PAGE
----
In this summer and fall, there is a greater chance of Valley fever spreading throughout California, according to public health officials.
The California Department of Public Health reports that Valley fever, also known as coccidioidomycosis or “cocci,” typically affects the lungs and causes persistent respiratory issues such coughing, fever, chest pain, body aches, and weariness.
Some people’s symptoms can be so bad that they would need to miss work, school, or other regular activities.
Inhaling fungal spores that grow in soil and dust leads to valley fever. The fungus, however, may spread into the air during a rainy season.
According to Dr. Tomás Aragón, director of CDPH and state public health officer, “California’s dry conditions, combined with recent heavy winter rains, could result in increasing Valley fever cases in the coming months.”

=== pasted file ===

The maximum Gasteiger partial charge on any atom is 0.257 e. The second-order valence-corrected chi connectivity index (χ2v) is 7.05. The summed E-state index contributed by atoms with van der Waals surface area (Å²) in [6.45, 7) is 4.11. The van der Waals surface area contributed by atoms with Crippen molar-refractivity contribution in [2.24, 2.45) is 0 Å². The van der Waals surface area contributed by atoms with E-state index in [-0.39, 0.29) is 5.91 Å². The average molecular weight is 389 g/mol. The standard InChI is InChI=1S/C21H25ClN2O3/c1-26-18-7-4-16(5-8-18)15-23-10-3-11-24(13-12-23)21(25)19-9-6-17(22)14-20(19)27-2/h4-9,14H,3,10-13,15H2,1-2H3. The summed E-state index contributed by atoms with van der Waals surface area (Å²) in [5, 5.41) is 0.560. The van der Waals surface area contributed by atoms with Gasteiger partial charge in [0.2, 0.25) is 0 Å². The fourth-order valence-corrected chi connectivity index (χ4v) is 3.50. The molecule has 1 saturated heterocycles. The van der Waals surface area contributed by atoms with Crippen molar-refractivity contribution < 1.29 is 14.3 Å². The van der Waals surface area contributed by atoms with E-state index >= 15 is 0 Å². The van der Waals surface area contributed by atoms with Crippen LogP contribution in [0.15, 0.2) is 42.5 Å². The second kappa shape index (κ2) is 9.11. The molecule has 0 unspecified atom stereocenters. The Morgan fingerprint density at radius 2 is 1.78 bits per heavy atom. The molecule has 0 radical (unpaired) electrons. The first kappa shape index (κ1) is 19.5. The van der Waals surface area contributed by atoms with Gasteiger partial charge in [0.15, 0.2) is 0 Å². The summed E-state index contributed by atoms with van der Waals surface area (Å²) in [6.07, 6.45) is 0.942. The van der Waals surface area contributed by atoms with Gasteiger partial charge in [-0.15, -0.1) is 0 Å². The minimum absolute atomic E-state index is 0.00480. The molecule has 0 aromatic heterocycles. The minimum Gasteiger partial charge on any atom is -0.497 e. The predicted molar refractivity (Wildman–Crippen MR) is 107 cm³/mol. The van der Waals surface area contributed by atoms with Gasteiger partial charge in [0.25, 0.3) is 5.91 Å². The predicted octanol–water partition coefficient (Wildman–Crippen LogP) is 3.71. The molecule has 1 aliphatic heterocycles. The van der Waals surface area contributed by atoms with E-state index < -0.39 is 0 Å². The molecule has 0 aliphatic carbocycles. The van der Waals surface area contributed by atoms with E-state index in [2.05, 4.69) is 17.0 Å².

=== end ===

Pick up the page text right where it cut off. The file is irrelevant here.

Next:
According to research from the University of California, Berkeley and the CDPH, the spread of the fungus that causes Valley fever is accelerated by dry spells followed by a wet season.
Experts and CDPH authorities recommend the public to exercise caution and become knowledgeable on how to differentiate the sickness from other respiratory disorders, such as COVID-19, in light of the historically wet winter Southern California had.
The CDPH states that in order to distinguish between Valley fever and other illnesses, laboratory testing are required and that symptoms could linger for a month or longer.
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Officials advise consulting a doctor and inquiring whether Valley fever may be to blame if a COVID-19 test is negative but respiratory symptoms persist for more than a week.
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